You now have a couple of benchmarks. You know the discount rate for safe projects, and you have an estimate of the rate for average-risk projects. But you don’t know yet how to estimate discount rates for assets that do not fit these simple cases. To do that, you have to learn (1) how to measure risk and (2) the relationship between risks borne and risk premiums demanded.

Figure 7.5 shows the 118 annual rates of return for U.S. common stocks. The fluctuations in year-to-year returns are remarkably wide. The highest annual return was 57.6% in 1933—a partial rebound from the stock market crash of 1929-1932. However, there were losses exceeding 25% in six years, the worst being the -43.9% return in 1931.

Another way to present these data is by a histogram or frequency distribution. This is done in Figure 7.6, where the variability of year-to-year returns shows up in the wide “spread” of outcomes.

**1. Variance and Standard Deviation**

The standard statistical measures of spread are variance and standard deviation. The variance of the market return is the expected squared deviation from the expected return. In other words,

where r_{m} is the actual return and r_{m} is the expected return.^{15} The standard deviation is simply the square root of the variance:

Standard deviation is often denoted by σ and variance by σ2.

Here is a very simple example showing how variance and standard deviation are calculated. Suppose that you are offered the chance to play the following game. You start by investing $100. Then two coins are flipped. For each head that comes up, you get back your starting balance plus 20%, and for each tail that comes up, you get back your starting balance less 10%. Clearly there are four equally likely outcomes:

- Head + head: You gain 40%.
- Head + tail: You gain 10%.
- Tail + head: You gain 10%.
- Tail + tail: You lose 20%.

There is a chance of 1 in 4, or .25, that you will make 40%; a chance of 2 in 4, or .5, that you will make 10%; and a chance of 1 in 4, or .25, that you will lose 20%. The game’s expected return is, therefore, a weighted average of the possible outcomes:

Expected return = (.25 X 40) + (.5 X 10) + (.25 X -20) = +10%

Table 7.2 shows that the variance of the percentage returns is 450. Standard deviation is the square root of 450, or 21. This figure is in the same units as the rate of return, so we can say that the game’s variability is 21%.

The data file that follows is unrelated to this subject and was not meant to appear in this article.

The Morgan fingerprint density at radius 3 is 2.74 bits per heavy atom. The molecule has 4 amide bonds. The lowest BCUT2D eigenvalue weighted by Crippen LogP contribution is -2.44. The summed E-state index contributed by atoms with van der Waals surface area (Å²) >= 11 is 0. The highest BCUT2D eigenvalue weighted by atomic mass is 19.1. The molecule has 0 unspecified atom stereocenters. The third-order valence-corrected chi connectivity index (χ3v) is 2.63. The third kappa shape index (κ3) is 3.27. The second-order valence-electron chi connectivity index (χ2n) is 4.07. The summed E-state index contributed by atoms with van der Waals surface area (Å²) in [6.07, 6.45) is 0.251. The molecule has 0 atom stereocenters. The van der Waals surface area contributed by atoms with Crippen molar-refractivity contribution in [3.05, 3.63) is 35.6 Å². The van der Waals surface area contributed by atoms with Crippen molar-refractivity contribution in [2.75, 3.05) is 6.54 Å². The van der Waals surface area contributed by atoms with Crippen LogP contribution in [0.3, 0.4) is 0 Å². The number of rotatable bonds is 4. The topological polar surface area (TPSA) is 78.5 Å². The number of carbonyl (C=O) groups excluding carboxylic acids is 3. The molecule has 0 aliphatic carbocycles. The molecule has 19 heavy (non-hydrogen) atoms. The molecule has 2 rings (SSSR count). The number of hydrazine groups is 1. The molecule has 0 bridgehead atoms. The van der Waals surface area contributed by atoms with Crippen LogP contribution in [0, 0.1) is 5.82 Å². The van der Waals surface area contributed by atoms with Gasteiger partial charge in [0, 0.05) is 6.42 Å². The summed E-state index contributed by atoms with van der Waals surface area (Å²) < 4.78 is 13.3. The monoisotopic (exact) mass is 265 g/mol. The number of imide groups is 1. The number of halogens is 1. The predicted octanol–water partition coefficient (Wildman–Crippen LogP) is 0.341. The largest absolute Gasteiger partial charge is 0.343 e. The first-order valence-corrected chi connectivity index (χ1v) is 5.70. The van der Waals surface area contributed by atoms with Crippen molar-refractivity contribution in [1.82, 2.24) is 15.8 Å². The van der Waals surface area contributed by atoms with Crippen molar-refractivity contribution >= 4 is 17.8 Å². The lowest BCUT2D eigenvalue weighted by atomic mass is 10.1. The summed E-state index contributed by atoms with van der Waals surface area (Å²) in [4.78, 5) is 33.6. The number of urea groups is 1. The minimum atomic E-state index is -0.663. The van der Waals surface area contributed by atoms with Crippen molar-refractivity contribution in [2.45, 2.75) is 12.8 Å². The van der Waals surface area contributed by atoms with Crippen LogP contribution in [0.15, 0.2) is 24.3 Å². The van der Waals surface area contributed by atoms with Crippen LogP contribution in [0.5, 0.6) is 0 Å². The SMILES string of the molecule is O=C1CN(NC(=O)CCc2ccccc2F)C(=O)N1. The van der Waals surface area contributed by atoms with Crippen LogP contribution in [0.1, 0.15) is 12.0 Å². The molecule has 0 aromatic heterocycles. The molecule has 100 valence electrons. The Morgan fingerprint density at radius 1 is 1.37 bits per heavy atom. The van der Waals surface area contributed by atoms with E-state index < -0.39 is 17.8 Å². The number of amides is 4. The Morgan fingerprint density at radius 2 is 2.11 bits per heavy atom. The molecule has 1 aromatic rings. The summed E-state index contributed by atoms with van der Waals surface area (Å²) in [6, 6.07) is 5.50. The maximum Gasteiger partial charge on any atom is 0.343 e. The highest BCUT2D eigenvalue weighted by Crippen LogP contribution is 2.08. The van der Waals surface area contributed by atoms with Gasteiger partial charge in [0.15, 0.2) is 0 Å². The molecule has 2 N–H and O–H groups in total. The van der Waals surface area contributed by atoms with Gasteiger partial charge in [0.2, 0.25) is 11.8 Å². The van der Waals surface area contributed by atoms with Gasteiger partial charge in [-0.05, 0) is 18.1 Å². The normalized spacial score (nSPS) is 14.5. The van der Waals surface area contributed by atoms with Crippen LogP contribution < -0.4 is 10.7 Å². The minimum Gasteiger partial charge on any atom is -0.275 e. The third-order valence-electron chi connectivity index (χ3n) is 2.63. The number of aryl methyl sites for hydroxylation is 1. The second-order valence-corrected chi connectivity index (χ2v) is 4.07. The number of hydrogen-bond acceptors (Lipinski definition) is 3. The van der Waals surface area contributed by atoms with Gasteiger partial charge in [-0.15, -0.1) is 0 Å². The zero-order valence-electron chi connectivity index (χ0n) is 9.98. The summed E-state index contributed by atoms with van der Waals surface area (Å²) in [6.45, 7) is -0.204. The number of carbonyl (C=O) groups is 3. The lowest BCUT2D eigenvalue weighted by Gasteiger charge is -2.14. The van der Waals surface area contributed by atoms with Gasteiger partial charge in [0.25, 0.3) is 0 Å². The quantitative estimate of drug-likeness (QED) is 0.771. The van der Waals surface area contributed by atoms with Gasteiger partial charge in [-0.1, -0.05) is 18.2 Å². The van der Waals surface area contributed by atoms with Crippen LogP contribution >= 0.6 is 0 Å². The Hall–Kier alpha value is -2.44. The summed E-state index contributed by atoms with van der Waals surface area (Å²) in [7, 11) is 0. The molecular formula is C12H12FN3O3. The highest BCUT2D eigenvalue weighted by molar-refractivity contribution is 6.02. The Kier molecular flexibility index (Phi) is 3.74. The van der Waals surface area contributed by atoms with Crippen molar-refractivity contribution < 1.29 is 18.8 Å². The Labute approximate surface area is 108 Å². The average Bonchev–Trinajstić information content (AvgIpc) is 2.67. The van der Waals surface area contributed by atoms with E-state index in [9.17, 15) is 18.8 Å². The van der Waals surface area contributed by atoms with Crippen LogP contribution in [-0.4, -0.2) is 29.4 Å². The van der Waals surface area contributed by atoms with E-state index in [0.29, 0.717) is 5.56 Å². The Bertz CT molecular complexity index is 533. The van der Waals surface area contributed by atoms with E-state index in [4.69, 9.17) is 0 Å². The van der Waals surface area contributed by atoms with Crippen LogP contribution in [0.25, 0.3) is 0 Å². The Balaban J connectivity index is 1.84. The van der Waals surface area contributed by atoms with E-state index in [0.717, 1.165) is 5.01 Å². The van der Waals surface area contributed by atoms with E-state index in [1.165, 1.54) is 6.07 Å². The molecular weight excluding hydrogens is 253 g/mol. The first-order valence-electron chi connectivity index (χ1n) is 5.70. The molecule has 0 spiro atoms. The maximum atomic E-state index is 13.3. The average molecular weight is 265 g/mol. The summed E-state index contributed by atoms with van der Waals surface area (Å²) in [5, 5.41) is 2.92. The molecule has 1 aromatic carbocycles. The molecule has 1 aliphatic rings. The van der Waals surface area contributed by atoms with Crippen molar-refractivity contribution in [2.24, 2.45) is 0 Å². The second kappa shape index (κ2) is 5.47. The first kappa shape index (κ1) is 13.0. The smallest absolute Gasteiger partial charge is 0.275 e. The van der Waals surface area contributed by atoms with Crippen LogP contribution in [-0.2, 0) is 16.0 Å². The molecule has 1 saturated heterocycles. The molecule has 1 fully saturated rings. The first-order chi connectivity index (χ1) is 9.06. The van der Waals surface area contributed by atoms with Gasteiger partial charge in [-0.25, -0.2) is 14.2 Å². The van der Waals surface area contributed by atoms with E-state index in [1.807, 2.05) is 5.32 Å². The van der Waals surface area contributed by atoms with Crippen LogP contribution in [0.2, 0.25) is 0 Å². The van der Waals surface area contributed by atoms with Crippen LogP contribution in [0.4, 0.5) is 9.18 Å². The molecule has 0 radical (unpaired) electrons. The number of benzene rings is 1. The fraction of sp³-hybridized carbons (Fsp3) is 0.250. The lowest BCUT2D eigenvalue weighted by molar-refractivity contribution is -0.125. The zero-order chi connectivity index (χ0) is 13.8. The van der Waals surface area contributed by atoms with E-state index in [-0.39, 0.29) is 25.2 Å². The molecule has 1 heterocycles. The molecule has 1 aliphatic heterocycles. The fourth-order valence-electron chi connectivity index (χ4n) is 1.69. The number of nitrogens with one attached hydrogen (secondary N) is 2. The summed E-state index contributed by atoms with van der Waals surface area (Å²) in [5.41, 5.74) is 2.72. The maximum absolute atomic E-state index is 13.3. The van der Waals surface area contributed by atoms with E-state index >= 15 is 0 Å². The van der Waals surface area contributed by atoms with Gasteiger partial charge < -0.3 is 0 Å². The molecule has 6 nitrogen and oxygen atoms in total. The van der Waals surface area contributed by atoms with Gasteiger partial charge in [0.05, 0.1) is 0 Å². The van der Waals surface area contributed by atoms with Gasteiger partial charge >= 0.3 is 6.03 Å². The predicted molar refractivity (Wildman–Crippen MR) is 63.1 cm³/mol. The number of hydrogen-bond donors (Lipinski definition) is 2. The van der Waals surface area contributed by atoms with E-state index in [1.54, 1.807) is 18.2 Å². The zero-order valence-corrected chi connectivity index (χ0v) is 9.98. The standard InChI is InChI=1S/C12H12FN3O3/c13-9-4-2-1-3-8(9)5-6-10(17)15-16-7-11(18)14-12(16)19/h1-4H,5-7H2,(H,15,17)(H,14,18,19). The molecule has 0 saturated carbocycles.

If outcomes are uncertain, then more things can happen than will happen. The risk of an asset can be completely expressed, as we did for the coin-tossing game, by writing all possible outcomes and the probability of each. In practice, this is cumbersome and often impossible. Therefore, we use variance or standard deviation to summarize the spread of possible outcomes.

These measures are natural indexes of risk.^{17} If the outcome of the coin-tossing game had been certain, the standard deviation would have been zero. The actual standard deviation is positive because we don’t know what will happen.

Or think of a second game, the same as the first except that each head means a 35% gain and each tail means a 25% loss. Again, there are four equally likely outcomes:

- Head + head: You gain 70%.
- Head + tail: You gain 10%.
- Tail + head: You gain 10%.
- Tail + tail: You lose 50%.

For this game the expected return is 10%, the same as that of the first game. But its standard deviation is double that of the first game, 42% versus 21%. By this measure the second game is twice as risky as the first.

**2. Measuring Variability**

In principle, you could estimate the variability of any portfolio of stocks or bonds by the procedure just described. You would identify the possible outcomes, assign a probability to each outcome, and grind through the calculations. But where do the probabilities come from? You can’t look them up in the newspaper; newspapers seem to go out of their way to avoid definite statements about prospects for securities. We once saw an article headlined “Bond Prices Possibly Set to Move Sharply Either Way.” Stockbrokers are much the same. Yours may respond to your query about possible market outcomes with a statement like this:

The market currently appears to be undergoing a period of consolidation. For the intermediate term, we would take a constructive view, provided economic recovery continues. The market could be up 20% a year from now, perhaps more if inflation continues low. On the other hand, . . .

The Delphic oracle gave advice, but no probabilities.

Most financial analysts start by observing past variability. Of course, there is no risk in hindsight, but it is reasonable to assume that portfolios with histories of high variability also have the least predictable future performance.

The annual standard deviations and variances observed for our three portfolios over the period 1900-2017 were:

As expected, Treasury bills were the least variable security, and common stocks were the most variable. Government bonds hold the middle ground.

You may find it interesting to compare the coin-tossing game and the stock market as alternative investments. The stock market generated an average annual return of 11.5% with a standard deviation of 19.7%. The game offers 10% and 21%, respectively—slightly lower return and about the same variability. Your gambling friends may have come up with a crude representation of the stock market.